Physiological Foundations, Therapeutic Approach, Benefits, & Complementary Therapies
Special thanks: Much of this article is excerpted from Rhythm and Touch: The Fundamentals of Craniosacral Therapy by Anthony P. Arnold, PhD.
Please note: I have combined writing from 'Introduction' and 'Chapter 7: The Cranial Vault' to provide as comprehensive yet concise descriptions as possible, organized by my own headers for ease of reading. Page numbers from Arnold’s book are cited. [Additions and slight edits to language by me are in brackets.] Most of this text is copyrighted and thus may not be reproduced without citation.
What Is Craniosacral Therapy?
The term craniosacral refers to the practitioner's focus on the spinal column, the bones of the head or cranium, and the broad ending structure of the spine, the sacrum. Craniosacral [therapy] pays particular attention to the craniosacral rhythm, a slight swelling and contraction of the bones of the head, and a rotation around a central axis by the skeleton on each side of the body.
This regular movement is apparently generated by pressure changes throughout the head and spinal column during the production and absorption of cerebrospinal fluid. The craniosacral rhythm can be palpated throughout the human body at a rate of four to twelve cycles each minute. It offers useful clues to the condition of soft tissue and joints throughout the body, and furnishes a diagram to patterns of pain and discomfort. (xix-xx)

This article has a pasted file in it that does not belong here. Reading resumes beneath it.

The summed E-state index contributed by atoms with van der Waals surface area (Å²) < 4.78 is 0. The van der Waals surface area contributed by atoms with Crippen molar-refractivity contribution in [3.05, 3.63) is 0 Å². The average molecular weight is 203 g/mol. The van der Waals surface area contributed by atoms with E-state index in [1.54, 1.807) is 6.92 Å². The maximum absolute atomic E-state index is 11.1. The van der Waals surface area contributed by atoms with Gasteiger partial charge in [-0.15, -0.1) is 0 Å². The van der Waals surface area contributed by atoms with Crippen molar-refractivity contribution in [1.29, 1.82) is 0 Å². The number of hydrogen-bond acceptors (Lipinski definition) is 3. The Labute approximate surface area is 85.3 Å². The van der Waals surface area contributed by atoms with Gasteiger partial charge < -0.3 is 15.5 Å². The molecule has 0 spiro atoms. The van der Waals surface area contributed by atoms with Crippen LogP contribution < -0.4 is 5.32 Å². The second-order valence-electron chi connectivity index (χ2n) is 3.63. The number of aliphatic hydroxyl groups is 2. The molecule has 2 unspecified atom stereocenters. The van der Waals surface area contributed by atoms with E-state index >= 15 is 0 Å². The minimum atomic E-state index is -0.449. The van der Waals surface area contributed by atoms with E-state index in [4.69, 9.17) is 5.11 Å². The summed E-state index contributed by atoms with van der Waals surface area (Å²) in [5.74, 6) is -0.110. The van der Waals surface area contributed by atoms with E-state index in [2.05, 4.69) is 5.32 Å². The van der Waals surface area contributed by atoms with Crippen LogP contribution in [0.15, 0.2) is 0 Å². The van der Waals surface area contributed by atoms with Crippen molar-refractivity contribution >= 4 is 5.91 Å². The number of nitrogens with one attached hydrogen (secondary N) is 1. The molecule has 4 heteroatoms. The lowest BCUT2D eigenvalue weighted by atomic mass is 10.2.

The Structures Protecting our Central Nervous System
Rather than form a single shell, the [skull] is composed of [more than 20 bones], joined by interlocking seams, known as suture joints. Sutures grip tightly yet allow for slight movement. The effect of a suture can be imagined to be like the effect of joining hands by interweaving the fingers, the fingers provide a secure connection where they meet yet allow for movement. (155)
All bones and body parts are encased within a network of fibrous connective tissue called fascia. This varies from very thin, weblike film to many layers of specialized membranes. The most obvious of these is the cutaneous membrane, our outer skin. Internally, these varied protective membranes and connective tissues are called fascias.
A wonderful aspect of the body’s fascia is that the entire network is interconnected and continuous.
The inner lining of the skull and spinal column is called the dura mater [Latin for tough mother]. This dense fibrous connective tissue lines… the bones surrounding the brain and the nerve canal within the spinal column [anchoring at the bottom of the spine inside the sacrum]. This continuous sheath provides the chamber in which the cerebrospinal fluid circulates around the brain and spinal cord, from the top of the head to the end of the spine.
Together, [the skull], the dura mater, and the cerebrospinal fluid provide a [protective, resilient] cushioning and insulating environment for the brain and spinal cord. (xxi) This structure has the capacity to dampen, absorb, and adapt to the changing stresses, jolts, and pressures which comes upward from the torso or are transmitted directly along the spinal column. (155)
Stress, Trauma & Resilience
Yet, the dura mater is itself vulnerable. As with any protective coating, the protective device itself can begin to collect evidence of stress. As a tent may begin to show wrinkles and sags while still protecting its occupants, so the dura mater, or any fascia, begins to show patterns of tightness and flexibility/inflexibility. (xx-xxi)
[Fascia, including] the dura mater, may protectively tighten as a response to stress or trauma [whether experienced directly at the head, or—because all fascia is contiguous and interconnected—distally from other parts of the body]. Then it gives up some of its resilience in order to [protect and hold more tightly]. (156)